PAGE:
Revised with Updated Information
The online chatter continues over ADT’s Pulse product, so I did a “deep dive” on some of the more confusing aspects of the three service offerings: “Select,” “Advantage,” and “Premier.” Put aside ADT’s absolute and bewildering online silence on equipment and service pricing – it turns out that just peeling back the layers to understand the different Pulse service levels is a full-time job. The latest tip-off was a grid on the ADT Pulse web site, which shows a GSM cellular radio included with only the “lowest” service level – the least expensive one. That seemed weird, and triggered a flurry of research, resulting in my own comparison grid, based on my interpretation of the information. Comments and explanations follow the grid. Note: the grid below is NOT the grid from the ADT web site, but my own interpretation!
This “lowest” service level includes Honeywell alarm equipment and a basic GSM cellular radio made by ADT to provide wireless monitoring (which is good!) and a smattering of interactive services. At least that is what the company’s grid says! I’m a huge fan of cellular monitoring as the only safe method, and when it comes to interactive services, consumers are hungry for them. Unfortunately, the interactive services at this level don’t hold a candle to ADT’s higher service level features, or to what other established providers have offered for years: companies like Alarm.com, who wrote the book on interactive monitoring (and they’ve already processed well over two billion signals). The Select level of Pulse is expensive for what it provides ($47.99). Want video or home management capability? Move on to the next Pulse levels!
Now it gets interesting. We change from Honeywell to GE Security equipment (which is good!), but the ADT grid no longer shows the GSM radio as being included in the package. It just happens that the primary path for your alarm system to contact the monitoring center is over a vulnerable regular phone line (which most of us are getting rid of!) or a GSM cellular radio. I was glad to learn that it’s not broadband monitoring, since that can leave you exposed to power outages, internet failure, and intruders cutting your cable (which is happening more and more). And now it appears that ADT may be including the cellular radio in this (more expensive) package: although they must think it’s acceptable to depend on a vulnerable POTS line (“Plain Old Telephone Service”) to protect your home and family. Hello, wire cutters… originally it seemed you had the option to pay extra up front for a cellular radio and extra each month for cellular monitoring, but the web site has never spelled that out. And why make people guess?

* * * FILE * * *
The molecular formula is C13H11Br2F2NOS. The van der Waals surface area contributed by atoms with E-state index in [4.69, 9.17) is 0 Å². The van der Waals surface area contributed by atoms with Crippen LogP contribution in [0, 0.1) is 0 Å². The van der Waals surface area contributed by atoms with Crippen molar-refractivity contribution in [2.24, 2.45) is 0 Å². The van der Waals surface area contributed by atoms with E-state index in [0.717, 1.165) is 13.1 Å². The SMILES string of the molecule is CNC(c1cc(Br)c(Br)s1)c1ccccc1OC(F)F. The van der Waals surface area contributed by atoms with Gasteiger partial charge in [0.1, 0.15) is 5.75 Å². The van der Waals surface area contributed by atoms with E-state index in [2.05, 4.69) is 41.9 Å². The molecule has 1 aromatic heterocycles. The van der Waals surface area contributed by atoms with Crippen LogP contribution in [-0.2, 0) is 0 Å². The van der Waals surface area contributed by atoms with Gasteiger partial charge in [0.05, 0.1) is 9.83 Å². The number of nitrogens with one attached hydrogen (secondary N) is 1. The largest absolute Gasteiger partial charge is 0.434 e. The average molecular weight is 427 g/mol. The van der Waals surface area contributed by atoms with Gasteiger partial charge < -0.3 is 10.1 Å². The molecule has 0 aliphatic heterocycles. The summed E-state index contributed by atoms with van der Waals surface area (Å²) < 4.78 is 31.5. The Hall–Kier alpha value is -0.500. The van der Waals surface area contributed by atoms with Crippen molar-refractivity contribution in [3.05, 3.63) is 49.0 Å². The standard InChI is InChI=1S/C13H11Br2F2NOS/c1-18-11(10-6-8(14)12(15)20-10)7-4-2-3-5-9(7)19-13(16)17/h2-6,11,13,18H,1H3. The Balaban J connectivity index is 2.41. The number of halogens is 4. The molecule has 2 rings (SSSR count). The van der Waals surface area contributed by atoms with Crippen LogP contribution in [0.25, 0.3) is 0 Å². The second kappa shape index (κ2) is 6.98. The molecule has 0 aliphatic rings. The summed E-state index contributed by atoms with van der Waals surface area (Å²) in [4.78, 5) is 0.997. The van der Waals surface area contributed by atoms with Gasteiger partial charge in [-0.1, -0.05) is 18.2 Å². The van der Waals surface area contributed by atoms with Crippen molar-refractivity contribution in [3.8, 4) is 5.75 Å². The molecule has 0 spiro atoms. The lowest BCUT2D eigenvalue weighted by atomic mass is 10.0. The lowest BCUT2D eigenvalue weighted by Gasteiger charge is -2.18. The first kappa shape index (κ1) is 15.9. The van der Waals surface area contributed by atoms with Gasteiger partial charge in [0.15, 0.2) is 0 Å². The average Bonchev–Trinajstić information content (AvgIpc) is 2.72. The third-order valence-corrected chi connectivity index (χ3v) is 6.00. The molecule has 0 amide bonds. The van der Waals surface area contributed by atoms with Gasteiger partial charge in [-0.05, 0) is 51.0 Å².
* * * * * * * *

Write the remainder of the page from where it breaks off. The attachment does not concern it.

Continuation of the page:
But here’s another important point – only the actual alarm signals to the monitoring center use the POTS line or the GSM radio. All the interactive features are forced to use your broadband connection. That’s right, though it’s hard to believe: for $49.99 per month, if you lose your internet connection (or lose power at your home), you lose all those cool interactive remote services. ADT does save money, however! The best home security systems (like Alarm.com) provide interactive features over the cellular link that is not impacted by internet outages, since it relies on the alarm system’s built-in 24 hour battery, which covers the great majority of power outages. In my opinion, ADT really did not think this one through. You do pick up home management at the Advantage level, but you had better pray that your power and broadband link stay up. Oh, and by the way, you can find better services for less money.
Premier has the same inherent weaknesses as the Advantage level: same primary dependence for alarm signals could be a POTS line, although the best alarm companies are always using a cellular radio – and whether POTS or cellular, this channel only communicates basic alarm signals. You do pick up video services at this level, which is a nice feature. However, now you’re paying $57.99 a month, and a simple internet outage or line cut reduces you to a rudimentary level of service that some alarm companies sell for $25 or less per month. Ouch!
And remember, even at this highest level, you don’t get the important Crash & Smash protection that you should expect for this price. Even with Premier Pulse service, the intruder who breaks in can disable your alarm system before it can communicate to the monitoring center. No call to you to verify the alarm – and no call to the police. Smart crooks know this, so it’s happening more and more. In my book, another big miss.
When it comes to Crash & Smash, there’s only one technology that is virtually undefeatable, and it was developed and patented by Alarm.com, the leader in interactive alarm monitoring. And as the leader in wireless, interactive home security, FrontPoint has it. We’ll keep checking the Pulse – but it seems this patient should remain under observation!